I recently traveled to Memphis, Tennessee one of America’s most musically significant cities. From W.C. Handy’s blues to the clubs on Beale Street to the pioneering labels Sun Records, Stax Records, and Hi Records, Memphis is a touchstone in the development of classic blues, proto-rock ‘n’ roll, and the “Southern soul” branch of R&B. Memphis is pivotal in the musical legacies of Al Green, B. B. King, Ann Peebles, Elvis Presley, Otis Redding, Dusty Springfield, and Carla Thomas among other notable artists.
An under recognized part of Memphis’s music heritage are the gospel sounds emanating from its nearly 2000 (mostly Protestant) places of worship. Though Tennessee is obviously part of the “Bible Belt” surveying a variety of sources revealed more specific information on the high percentages of Tennesseans who identify as “very religious,” the state’s high concentration of megachurches (large Protestant congregations with 2000+ regular attendees ), and the high numbers of churches per capita. Both Memphis and its home state are among the more religiously oriented locales in the country.
My recent visit was my third trip to Memphis in four years as I travel professionally with a group of students studying the Civil Rights movement and Southern culture annually during spring break. Among our many stops is a trip to the Sunday worship service at Monumental Baptist Church, an inclusive church known as the “Friendly church on the Parkway.” Monumental is also famous for the long tenure of their pastor (now pastor emeritus) Reverend Samuel “Billy” Kyles. Kyles is a theologian and community activist who was one of the last people to interact with Dr. Martin Luther King Jr. prior to his assassination in 1968. As a pastor and organizer Reverend Kyles has contributed to the fight for social justice well into the present. As the students and I perused the impressive walls of photos in his office featuring figures like Dr. King, Nelson Mandela, Harry Belafonte, Bill Clinton, and various other notables, one could see a continuum of social justice history unfolding before them in an abbreviated form.
Monumental is a predominantly black church characterized by “the preacher, the music, and the frenzy” W.E.B. DuBois described in 1903’s classic The Souls of Black Folk. It is the music that I turn to here. Though I have identified as a humanist-ethicist for years I was raised in a Christian household. For the first few years of my life my parents were Seventh-Day Adventists, and then they converted to Protestantism, particularly the Baptist tradition. As a child I found church boring and repetitive except for the music. Though most choirs are composed of untrained singers a lack of formal “classical” training differs greatly from a lack of skill.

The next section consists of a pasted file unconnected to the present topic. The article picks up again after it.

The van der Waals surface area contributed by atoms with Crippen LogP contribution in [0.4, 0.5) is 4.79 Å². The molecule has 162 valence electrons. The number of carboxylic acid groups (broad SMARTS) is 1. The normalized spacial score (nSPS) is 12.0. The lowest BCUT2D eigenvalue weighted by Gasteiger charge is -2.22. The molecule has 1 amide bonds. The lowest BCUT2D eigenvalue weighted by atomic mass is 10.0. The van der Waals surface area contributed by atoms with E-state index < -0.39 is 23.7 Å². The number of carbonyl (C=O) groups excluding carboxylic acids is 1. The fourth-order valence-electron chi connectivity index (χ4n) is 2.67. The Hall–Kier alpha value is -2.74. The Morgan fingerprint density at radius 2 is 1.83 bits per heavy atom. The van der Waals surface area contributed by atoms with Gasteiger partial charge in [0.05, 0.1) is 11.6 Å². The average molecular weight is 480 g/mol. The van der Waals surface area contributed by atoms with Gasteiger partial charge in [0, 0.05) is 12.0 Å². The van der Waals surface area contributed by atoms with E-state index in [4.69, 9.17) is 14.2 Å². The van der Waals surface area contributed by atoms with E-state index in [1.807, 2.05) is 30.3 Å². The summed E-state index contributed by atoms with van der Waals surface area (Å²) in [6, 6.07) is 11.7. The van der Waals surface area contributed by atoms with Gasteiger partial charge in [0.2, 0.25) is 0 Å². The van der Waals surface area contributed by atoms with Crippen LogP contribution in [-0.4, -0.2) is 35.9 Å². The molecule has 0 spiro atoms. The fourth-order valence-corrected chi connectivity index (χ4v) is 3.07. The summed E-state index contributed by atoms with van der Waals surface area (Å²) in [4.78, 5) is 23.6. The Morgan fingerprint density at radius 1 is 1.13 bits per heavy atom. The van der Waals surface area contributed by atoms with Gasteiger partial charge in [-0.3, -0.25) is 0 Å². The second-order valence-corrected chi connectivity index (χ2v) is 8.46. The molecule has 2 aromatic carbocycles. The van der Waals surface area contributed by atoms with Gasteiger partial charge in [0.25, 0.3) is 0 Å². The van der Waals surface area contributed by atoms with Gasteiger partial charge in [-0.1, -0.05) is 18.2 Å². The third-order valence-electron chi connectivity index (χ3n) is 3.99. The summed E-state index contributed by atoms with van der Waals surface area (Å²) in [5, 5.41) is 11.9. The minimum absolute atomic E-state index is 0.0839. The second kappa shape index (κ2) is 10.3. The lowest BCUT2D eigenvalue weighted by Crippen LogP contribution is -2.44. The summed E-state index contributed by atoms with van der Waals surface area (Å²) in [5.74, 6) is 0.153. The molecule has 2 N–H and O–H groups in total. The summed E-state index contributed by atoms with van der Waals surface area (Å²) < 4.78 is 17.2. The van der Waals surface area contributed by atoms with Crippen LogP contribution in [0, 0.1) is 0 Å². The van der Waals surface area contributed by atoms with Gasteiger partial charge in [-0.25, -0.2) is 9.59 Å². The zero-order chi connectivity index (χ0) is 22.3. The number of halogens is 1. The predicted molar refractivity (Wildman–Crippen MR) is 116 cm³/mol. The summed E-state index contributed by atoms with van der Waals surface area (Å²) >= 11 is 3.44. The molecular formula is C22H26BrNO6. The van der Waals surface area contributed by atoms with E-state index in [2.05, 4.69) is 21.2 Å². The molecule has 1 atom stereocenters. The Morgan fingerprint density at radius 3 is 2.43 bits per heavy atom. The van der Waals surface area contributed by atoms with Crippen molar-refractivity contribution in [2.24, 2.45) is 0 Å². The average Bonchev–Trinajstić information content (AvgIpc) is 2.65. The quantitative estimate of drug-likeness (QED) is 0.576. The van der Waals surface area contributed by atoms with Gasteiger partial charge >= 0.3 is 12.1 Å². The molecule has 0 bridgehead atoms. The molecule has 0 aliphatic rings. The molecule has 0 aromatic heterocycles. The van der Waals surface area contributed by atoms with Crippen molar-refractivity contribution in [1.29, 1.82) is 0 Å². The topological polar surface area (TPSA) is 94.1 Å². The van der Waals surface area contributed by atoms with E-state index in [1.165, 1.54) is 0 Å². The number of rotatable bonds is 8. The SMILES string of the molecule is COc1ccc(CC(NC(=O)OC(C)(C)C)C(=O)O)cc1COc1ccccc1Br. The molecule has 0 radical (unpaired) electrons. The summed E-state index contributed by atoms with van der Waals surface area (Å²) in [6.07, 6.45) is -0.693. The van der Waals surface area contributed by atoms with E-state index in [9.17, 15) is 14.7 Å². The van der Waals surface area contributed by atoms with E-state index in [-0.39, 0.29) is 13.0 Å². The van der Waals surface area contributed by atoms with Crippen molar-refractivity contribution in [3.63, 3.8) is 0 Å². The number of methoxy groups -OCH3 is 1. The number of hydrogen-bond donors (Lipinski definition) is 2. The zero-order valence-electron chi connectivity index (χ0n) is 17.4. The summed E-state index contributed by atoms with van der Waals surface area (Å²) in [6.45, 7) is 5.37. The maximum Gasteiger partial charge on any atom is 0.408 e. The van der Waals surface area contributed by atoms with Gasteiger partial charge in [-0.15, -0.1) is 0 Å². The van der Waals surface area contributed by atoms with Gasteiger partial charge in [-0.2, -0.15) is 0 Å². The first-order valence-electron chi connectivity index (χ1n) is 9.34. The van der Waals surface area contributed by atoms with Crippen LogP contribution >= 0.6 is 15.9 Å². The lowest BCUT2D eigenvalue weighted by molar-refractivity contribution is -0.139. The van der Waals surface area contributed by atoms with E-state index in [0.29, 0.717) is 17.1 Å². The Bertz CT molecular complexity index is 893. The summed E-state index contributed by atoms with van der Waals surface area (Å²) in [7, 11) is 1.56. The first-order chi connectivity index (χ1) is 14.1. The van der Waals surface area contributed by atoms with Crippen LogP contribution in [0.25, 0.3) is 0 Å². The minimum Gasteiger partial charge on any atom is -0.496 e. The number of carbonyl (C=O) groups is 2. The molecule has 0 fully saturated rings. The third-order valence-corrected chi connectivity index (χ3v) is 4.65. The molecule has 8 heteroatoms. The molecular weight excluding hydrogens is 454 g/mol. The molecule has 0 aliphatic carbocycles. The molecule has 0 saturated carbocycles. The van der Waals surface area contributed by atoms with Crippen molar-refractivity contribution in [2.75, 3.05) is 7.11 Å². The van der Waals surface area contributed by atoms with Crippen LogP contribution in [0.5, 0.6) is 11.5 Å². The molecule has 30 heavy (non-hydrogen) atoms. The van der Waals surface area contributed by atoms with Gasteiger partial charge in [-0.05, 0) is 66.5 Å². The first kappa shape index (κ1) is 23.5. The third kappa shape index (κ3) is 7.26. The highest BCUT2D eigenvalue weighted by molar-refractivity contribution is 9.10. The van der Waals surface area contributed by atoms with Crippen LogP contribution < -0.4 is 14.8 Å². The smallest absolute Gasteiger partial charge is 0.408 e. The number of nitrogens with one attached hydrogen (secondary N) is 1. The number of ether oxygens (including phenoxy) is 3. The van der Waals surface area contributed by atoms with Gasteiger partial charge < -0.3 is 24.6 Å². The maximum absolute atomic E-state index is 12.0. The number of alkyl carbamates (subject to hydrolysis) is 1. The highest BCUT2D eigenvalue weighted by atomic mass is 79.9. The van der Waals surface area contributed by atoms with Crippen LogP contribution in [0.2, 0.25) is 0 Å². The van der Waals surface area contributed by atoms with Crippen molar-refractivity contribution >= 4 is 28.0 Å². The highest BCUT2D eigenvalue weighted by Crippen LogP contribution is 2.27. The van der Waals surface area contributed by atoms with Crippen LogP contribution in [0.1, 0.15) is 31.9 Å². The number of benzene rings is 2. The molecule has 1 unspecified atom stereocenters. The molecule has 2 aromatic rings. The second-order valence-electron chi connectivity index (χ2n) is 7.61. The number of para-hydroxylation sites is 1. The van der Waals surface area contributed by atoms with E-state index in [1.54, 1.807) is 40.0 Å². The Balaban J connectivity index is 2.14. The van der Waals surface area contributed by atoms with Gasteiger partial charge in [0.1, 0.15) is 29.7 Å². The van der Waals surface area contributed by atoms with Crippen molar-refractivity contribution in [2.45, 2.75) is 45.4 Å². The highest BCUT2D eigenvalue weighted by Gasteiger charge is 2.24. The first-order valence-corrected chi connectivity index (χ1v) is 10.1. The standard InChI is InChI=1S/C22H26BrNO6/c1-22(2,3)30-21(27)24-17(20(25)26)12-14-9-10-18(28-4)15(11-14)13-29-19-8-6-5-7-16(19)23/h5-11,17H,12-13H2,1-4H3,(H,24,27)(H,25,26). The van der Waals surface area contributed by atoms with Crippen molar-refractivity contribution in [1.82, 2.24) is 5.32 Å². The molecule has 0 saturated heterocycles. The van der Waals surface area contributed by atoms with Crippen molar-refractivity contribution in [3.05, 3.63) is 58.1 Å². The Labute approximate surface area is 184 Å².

Black Protestant churches are the source of training for many of our greatest singers (i.e. Ray Charles, Sam Cooke, Aretha Franklin) and the root of many signature techniques in popular music (i.e. melisma, call-and-response vocal arrangements). As a wonderful exhibit in the freshly renovated National Civil Rights Museum illustrates, churches were as much community centers as they were centers of worship for African-Americans who relied on churches, benevolent societies, and fraternal organizations to sustain themselves during and beyond Jim Crow era discrimination and apartheid.
As such many African-Americans, regardless of denomination, have some level of relationship to religious institutions. To return to my story, I recall having many positive developmental experiences in the churches of my childhood such as being a Cub Scout, and learning about religious history. But, as I developed more intellectually and politically during adolescence I began questioning many aspects of Christianity, as practiced in the Baptist context, ranging from attitudes about reproductive rights to negative characterizations of sexual and gender diversity. After being essentially forced to attend church as a teenager I was relieved by the spiritual autonomy offered in college; no more obligatory Sundays. Like many college students I adapted a “spiritual not religious” stance typical of college students. I still clung to the emotional safety of the Protestant belief structure and the amorphous beauty of “faith” but wrestled with its implications as practiced by many preachers and their followers.